• For any period during which the claimant would be disqualified under the Unemployment Compensation Law for participation in a labor dispute, unless the disability commenced prior to such period.
• For government workers: for any period during which a covered government worker has not exhausted all accumulated sick leave.
• For any period for which benefits are paid or payable under any unemployment compensation or similar law, or under any disability or cash sickness benefit or similar law, of the State of New Jersey, or of any other state or the federal government (including permanent Social Security disability benefits).
However, if disability benefits are paid or payable under the disability benefits law of another state, or under the federal maritime law, a claimant may still be eligible for New Jersey benefits. In this circumstance, the weekly benefit rate would be reduced by the amount paid concurrently under the other state or maritime law.
• For any period during which workers’ compensation benefits are paid or payable, other than for permanent partial or permanent total disability previously incurred.
Also, temporary disability benefits shall be reduced by the amount paid concurrently under any governmental or private retirement or pension program to which a worker’s most recent employer contributed on his/her behalf. However, Social Security retirement benefits do not reduce State Plan disability benefits.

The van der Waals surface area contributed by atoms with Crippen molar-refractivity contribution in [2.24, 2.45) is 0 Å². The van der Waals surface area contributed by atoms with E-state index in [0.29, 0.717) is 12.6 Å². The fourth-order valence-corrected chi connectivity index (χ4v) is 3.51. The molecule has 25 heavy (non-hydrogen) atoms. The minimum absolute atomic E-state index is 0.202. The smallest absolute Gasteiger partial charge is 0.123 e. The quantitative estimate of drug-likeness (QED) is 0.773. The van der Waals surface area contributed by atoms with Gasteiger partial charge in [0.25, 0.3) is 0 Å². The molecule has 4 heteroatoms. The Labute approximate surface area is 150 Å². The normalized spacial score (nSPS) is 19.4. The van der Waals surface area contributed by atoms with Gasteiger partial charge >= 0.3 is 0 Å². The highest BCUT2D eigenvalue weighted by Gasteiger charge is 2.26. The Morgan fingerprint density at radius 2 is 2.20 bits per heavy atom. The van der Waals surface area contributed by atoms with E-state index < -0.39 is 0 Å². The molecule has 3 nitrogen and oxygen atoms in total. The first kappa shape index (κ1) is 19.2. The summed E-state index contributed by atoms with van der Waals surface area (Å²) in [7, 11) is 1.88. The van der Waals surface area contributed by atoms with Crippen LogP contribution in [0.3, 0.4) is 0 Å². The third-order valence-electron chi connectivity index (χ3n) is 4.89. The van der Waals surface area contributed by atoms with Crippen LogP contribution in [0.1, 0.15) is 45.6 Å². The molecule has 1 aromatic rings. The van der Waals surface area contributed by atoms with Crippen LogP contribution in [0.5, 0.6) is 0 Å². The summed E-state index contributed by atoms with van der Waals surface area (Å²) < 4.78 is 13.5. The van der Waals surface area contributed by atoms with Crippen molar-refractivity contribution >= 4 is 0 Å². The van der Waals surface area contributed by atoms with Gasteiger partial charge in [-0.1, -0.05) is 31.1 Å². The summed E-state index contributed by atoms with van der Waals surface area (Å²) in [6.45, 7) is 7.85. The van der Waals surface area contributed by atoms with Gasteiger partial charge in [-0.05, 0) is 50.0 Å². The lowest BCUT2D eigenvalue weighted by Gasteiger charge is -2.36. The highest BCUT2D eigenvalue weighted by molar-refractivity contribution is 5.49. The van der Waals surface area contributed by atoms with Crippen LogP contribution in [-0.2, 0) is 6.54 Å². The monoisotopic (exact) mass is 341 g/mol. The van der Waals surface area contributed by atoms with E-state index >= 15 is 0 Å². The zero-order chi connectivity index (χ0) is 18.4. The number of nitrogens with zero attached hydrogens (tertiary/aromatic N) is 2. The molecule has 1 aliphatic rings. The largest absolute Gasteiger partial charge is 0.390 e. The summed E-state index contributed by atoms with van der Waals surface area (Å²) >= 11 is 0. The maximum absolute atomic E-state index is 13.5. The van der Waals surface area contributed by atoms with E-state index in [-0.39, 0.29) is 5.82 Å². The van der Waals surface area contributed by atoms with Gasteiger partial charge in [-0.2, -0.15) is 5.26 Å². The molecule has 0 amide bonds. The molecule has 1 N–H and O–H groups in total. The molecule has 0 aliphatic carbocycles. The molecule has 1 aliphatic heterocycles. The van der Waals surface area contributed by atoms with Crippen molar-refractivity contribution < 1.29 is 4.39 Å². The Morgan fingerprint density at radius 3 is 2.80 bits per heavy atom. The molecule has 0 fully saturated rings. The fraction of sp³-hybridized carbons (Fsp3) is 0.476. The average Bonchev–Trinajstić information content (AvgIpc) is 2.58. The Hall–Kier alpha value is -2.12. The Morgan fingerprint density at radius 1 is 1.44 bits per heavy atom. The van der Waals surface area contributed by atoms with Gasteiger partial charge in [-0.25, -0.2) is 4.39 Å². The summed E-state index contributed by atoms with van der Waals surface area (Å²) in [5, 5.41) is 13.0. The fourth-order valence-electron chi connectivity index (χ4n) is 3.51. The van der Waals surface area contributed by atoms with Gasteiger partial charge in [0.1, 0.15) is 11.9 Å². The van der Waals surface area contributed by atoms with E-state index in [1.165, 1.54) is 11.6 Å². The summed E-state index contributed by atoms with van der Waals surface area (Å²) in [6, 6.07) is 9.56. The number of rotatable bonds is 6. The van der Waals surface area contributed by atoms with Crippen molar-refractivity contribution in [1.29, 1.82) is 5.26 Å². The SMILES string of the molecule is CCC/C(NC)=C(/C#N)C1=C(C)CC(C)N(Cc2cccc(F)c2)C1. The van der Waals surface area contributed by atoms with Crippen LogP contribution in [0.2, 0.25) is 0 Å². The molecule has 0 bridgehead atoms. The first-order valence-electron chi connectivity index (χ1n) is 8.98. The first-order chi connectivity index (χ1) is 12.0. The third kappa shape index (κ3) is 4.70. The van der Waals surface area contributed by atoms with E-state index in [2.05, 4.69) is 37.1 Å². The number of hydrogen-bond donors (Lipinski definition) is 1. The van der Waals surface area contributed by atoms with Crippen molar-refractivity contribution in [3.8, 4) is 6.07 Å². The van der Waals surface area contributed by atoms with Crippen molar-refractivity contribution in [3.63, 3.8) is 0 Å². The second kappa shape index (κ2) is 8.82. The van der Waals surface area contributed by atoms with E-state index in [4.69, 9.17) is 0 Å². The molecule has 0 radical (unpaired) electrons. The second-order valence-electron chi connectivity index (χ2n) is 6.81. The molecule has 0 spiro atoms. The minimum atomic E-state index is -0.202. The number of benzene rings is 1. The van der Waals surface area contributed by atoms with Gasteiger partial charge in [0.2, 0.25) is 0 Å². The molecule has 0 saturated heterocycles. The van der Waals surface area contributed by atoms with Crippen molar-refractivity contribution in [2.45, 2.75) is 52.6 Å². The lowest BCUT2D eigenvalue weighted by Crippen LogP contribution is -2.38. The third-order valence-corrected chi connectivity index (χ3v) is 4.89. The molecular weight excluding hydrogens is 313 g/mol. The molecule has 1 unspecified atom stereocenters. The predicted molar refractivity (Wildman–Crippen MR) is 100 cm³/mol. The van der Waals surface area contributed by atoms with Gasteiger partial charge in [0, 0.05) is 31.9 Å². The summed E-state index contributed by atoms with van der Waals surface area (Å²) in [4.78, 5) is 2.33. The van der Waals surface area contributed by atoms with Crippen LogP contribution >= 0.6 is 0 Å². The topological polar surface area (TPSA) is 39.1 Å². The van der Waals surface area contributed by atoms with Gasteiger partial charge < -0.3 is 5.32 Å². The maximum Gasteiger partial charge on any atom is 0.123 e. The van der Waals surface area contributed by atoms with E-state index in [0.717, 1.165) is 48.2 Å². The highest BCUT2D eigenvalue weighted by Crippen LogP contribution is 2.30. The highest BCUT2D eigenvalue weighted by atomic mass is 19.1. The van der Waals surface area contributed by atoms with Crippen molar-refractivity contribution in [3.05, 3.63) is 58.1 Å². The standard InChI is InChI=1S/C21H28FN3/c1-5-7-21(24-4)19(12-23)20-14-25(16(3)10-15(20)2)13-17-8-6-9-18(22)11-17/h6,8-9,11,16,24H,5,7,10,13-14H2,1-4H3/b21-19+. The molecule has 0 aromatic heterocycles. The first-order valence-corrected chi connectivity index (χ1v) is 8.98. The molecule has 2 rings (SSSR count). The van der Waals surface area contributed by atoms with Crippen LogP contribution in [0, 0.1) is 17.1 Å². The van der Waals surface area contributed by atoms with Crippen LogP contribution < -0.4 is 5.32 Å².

Based on the chargeable employer’s average experience rate for State Plan temporary disability insurance during the most recent three years, the Division calculates the worker’s portion of Social Security (FICA) contributions and Medicare contributions of each benefit authorization. That amount is deducted from the benefits to be paid to the claimant and is forwarded to a federal depository. To calculate the FICA and Medicare contribution that you, the employer, must remit to the federal government, refer to the “Taxable Amount” column on the Division’s Form DS-7C, “Notice of Disability Benefits Charged or Credited.” The figure in this column specifies the portion of benefits to use in calculating the employer’s contribution at the applicable employer rate.
Upon the claimant’s completion of Form W4S, “Request for Federal Income Tax Withholding from Sick Pay,” a federal income tax deduction may also be made from the payable disability benefit gross amount. This deduction is indicated on Form DS-7C in the “Federal Tax Withheld” column. The employer is not required to match this withholding amount.
If you have questions about payment of FUTA taxes on the portion of paid benefits that is attributable to your disability insurance contributions as an employer, direct them to the Internal Revenue Service. The Division makes no deduction from paid benefits to meet employer FUTA liability.
There are samples of DABS-generated forms in the Forms Section of this handbook.
A brief synopsis of the automated functions of DABS includes:
1. Daily mailing of benefit checks to claimants in conjunction with daily mailing of notices for these payments to the chargeable employer.